I have been trying to write for months, and I have multiple blog posts started… and discarded or completely thrown away in Google Keep and OneNote. I tried dictating my thoughts while driving, and y’all, this Southern accent does not have a prayer of being accurate with dictation (*Note to anyone out there – can SOMEONE help a girl out?*).
So why write now? I think – like all of us – the events of the past few months have made me pause and consider more than I normally do. My mind normally spins at about 1000 miles a second, so there’s always a LOT going on in there. At this point in my life, I just hope to catch some of the traffic on the post-its that litter my desk.
I graduated from high school in 1998 – for some of you, I am ancient… for others, I’m still crazy young (PS Group 2 – you’re my favorites). When I started college, I headed out to the University of Georgia… young, naive, with not a single clue how life worked. But one thing that stands out to me from that year is sitting in the dining hall on April 20, 1999, with some close friends and watching news reports on the shooting at Columbine. We watched terrified kids run from the building in tears, and we sat in shock. Things like this were completely unheard of. High school was the idyllic time before you had to face life, right?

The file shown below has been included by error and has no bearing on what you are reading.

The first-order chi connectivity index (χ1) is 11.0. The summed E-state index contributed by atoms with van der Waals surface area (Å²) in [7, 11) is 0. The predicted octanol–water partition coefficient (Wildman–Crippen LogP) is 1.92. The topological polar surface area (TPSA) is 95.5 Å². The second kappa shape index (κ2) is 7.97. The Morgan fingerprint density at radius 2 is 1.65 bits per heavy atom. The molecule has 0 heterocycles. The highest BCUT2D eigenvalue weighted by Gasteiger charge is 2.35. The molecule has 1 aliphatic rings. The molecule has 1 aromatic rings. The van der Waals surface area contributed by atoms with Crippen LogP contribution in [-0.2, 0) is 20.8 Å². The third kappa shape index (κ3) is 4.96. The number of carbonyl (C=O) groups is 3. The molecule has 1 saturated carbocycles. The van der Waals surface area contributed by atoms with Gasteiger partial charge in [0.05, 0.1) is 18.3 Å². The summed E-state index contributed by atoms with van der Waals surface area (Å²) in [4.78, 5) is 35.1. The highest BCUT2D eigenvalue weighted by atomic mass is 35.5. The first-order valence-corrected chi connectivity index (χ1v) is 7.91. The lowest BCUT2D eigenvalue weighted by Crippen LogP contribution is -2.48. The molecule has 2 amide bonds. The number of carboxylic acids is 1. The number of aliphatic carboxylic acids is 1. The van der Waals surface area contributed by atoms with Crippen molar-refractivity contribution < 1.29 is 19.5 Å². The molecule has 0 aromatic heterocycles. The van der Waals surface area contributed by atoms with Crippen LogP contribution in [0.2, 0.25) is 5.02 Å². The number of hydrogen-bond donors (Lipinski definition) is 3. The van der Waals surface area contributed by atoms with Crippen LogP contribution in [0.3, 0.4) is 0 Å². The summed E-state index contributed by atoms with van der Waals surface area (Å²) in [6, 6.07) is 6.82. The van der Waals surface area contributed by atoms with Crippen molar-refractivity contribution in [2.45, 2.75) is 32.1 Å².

Fast forward to 2006… I’m student teaching, and there’s another school shooting. A morning or two after, some students asked me what I would do if that happened where we were. It’s an odd moment when you contemplate your life and how willing you are to step in front of a group of students. It’s even more odd when you realize that you WOULD step in front of kids you barely know and sacrifice your life… and that the career you are choosing could mean that’s a reality every day.
Fast forward more… I’ve gone through countless code red drills with scared kids who are convinced it’s not a drill and adults who sometimes worry maybe the kids are right. We live in a scary time.
I don’t pretend to know everything… truthfully, the longer I live, the more I understand that I don’t have a clue. What I do know is that the teachers of our nation get up every morning and make a decision that they are going to work, that going there may put them in danger, and that they may be called upon to step in front of someone’s child to save him… and they still go. They are not all perfect. But they are living in a strange form of terror while they outwardly look peaceful so our kids feel safe.